ISLAMABAD, Pakistan — Secretary of State Hillary Clinton on Thursday pressed her one-woman blitz on Pakistani public opinion, bluntly challenging the country to defend its territory from an onslaught by religious extremists and asking why Pakistan's powerful military was unable to find Saudi-born terrorist Osama bin Laden.
Venturing where leading local politicians rarely go, she told university students in Lahore that Pakistan will have to fight the extremists unless "you want to see your territory shrink."
She delighted her audience by emphasizing her opposition to former President George W. Bush, saying the difference with the current administration was "like daylight and dark."
America's top diplomat also wondered out loud why Pakistan hadn't been more successful in tracking down al Qaida's top leaders, including bin Laden, who are widely thought to be hiding in the country. "I find it hard to believe that nobody in your government knows where they are and couldn't get them if they really wanted to," Clinton told newspaper editors in Lahore.
Two days into her three-day visit, however, Pakistani analysts said that distrust of the United States was so deep that Clinton had little hope of swaying attitudes. Islamabad may be a crucial partner in the U.S. drive against Islamic terrorists, but the anti-American attitude is so engrained that the Pakistani public, news media and political opposition blame the surge of violence in the country in large part on the U.S. presence in the region.
Even many liberal and highly educated Pakistanis believe far-fetched theories that claim that the United States is secretly backing Islamic extremists in order to destabilize Pakistan, so that Washington can seize its nuclear weapons.
Pakistani commentators praised Clinton's spirit, however, for touring a country in which the president, Asif Ali Zardari, is rarely seen in public out of his fear for his safety.
Clinton took on a panel of six of Pakistan's most aggressive talk-show hosts in a television appearance Wednesday, and she eagerly engaged the students in Lahore. The students berated the United States over drone strikes in Pakistan and questioned American concerns over Islamabad talking to Taliban extremists, but they seemed to advocate U.S. negotiations with the Taliban in Afghanistan.
Security issues haunt the U.S-Pakistani relationship, and the torrent of recent terrorist violence bewilders Pakistanis, many of whom are reluctant to accept that the militants who were national heroes are now the enemy. Pakistani democrats, meanwhile, resent the U.S. support lavished on military ruler Pervez Musharraf, who stepped down only last year.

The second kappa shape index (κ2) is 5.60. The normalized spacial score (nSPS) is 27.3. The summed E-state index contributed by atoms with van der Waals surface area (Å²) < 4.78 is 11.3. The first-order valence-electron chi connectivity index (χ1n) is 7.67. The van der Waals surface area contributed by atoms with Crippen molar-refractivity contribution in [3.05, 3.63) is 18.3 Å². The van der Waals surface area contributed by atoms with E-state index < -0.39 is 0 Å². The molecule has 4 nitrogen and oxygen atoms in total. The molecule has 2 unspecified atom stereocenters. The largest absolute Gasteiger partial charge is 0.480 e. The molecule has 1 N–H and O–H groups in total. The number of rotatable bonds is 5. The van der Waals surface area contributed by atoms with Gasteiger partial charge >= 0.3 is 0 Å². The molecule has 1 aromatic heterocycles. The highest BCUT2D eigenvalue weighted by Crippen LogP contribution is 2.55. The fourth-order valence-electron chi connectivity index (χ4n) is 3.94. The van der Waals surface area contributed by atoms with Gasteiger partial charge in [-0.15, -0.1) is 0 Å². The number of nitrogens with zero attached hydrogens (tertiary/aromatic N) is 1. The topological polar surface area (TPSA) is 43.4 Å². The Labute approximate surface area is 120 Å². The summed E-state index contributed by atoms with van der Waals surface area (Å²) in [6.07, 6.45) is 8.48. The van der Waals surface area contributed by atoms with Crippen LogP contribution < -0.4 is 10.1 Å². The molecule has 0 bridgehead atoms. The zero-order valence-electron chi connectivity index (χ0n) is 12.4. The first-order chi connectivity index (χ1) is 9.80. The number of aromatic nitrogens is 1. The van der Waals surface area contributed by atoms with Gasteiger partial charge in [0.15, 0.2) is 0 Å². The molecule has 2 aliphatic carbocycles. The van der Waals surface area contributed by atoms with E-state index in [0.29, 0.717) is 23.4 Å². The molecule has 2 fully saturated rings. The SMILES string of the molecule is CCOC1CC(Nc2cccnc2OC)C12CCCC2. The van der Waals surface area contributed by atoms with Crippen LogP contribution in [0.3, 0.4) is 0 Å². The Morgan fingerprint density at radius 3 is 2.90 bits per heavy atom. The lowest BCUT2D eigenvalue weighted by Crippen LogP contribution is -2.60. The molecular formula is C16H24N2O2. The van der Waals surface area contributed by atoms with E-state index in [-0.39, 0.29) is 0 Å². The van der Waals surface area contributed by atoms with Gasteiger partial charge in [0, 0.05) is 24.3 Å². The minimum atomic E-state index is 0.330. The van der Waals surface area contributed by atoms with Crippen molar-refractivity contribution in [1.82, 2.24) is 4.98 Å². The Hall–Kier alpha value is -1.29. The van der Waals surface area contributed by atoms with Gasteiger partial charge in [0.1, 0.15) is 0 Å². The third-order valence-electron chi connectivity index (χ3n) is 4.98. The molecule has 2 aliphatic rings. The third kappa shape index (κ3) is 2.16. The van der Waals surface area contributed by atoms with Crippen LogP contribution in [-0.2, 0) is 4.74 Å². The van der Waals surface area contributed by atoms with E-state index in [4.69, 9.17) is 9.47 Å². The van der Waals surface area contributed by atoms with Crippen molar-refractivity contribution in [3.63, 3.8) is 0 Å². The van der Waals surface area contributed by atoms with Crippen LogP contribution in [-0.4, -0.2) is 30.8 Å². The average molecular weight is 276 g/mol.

"She's impressive, insofar as she's candid, but there are fundamental policy issues, the most basic one being whether the United States understands the legitimate security concerns that the state and society both face in Pakistan," said Nasim Zehra, the host of a popular political chat show on Pakistan's Dunya TV, who sparred with Clinton on-screen Wednesday. "It is unprecedented that the secretary of state should decide to come and say all of this. We'll now see if she's bold enough to initiate policy change."
While Clinton is meeting top Pakistani civilian and military officials, her visit is focused on public diplomacy. She told the students in Lahore that "I am well aware that there is a trust deficit" between the countries. American officials were baffled by the intensity of criticism leveled at a recent U.S. aid bill, which imposed tough conditions on Pakistan. They seemed unaware of the need to put their case before the country's Urdu-language news channels.
"A lot of this visit is about taming the beast that is the Pakistani media. They had not understood the vernacular news channels and the power they've gained in the last few years," said Cyril Almeida, a columnist for Dawn, a Pakistani daily newspaper.
"When the military dictator (Musharraf) exited the stage and they found that people are still blaming America for virtually everything that goes wrong out here, that's when they started to realize that there are deeper issues," Almeida told McClatchy.
(Shah is a McClatchy special correspondent.)
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